The American Dream of Homogenization
An email conversation about the news of the day.
June 24 2002 7:23 PM

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Dear Walter,

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I once did a piece about Sandra Day O'Connor and Ruth Bader Ginsburg. The issue was whether there is a "women's seat" on the high court and whether women should be striving for such distinctions or furious at them. A law professor I interviewed at the time told me something rather profound: He said this country will only truly achieve equality when people stop taking note of the achievements of women and minorities. In fact, he hypothesized that by the time we appoint a third woman to the high court, the newspapers won't even comment on her gender.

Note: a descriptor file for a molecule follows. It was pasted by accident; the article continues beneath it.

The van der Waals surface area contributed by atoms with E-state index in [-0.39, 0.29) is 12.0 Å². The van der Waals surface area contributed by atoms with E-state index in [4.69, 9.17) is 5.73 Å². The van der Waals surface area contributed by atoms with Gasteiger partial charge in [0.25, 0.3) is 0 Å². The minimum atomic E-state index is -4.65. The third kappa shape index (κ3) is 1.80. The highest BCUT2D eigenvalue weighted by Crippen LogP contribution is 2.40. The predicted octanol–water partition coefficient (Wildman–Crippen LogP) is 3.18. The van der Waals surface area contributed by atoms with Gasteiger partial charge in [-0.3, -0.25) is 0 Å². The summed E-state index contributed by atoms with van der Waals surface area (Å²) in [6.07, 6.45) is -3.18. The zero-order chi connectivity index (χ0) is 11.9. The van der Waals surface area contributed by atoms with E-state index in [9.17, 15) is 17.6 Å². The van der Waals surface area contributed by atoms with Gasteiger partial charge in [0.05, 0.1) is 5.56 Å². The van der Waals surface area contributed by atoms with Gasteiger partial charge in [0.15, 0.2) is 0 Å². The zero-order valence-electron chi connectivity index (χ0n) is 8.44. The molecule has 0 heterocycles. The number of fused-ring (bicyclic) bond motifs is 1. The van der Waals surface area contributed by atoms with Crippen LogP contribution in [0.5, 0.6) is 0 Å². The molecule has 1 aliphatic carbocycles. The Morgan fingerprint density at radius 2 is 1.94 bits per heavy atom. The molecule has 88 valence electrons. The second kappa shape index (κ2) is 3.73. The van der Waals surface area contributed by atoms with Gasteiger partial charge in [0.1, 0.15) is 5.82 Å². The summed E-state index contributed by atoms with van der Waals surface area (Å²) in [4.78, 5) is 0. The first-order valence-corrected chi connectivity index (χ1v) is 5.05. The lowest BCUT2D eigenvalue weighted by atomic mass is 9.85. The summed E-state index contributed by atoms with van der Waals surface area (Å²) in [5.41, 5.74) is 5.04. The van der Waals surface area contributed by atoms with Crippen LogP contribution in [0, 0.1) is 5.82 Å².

I don't know if the day will come in this country when we stop counting the number of women in Congress, or Jewish vice presidents, or Hispanic hitting streaks. I'm not even certain I want to live in a country so homogenized that we don't count such things. I think men get nervous when women start counting the number of female senators, and whites become edgy when they hear the next Supreme Court seat will probably go to a Latino. This isn't always because they object to sharing the spoils, by the way; it just reminds us that the melting pot may not be working, and we haven't yet achieved the ambiguous national dream of becoming a nation of indistinguishable beige atheists.

Looking forward to your next!

Dahlia

P.S.: You do know who that law professor was, don't you? (His name rhymes with Dalter Wellinger.)

Dahlia Lithwick writes about the courts and the law for Slate. Follow her on Twitter.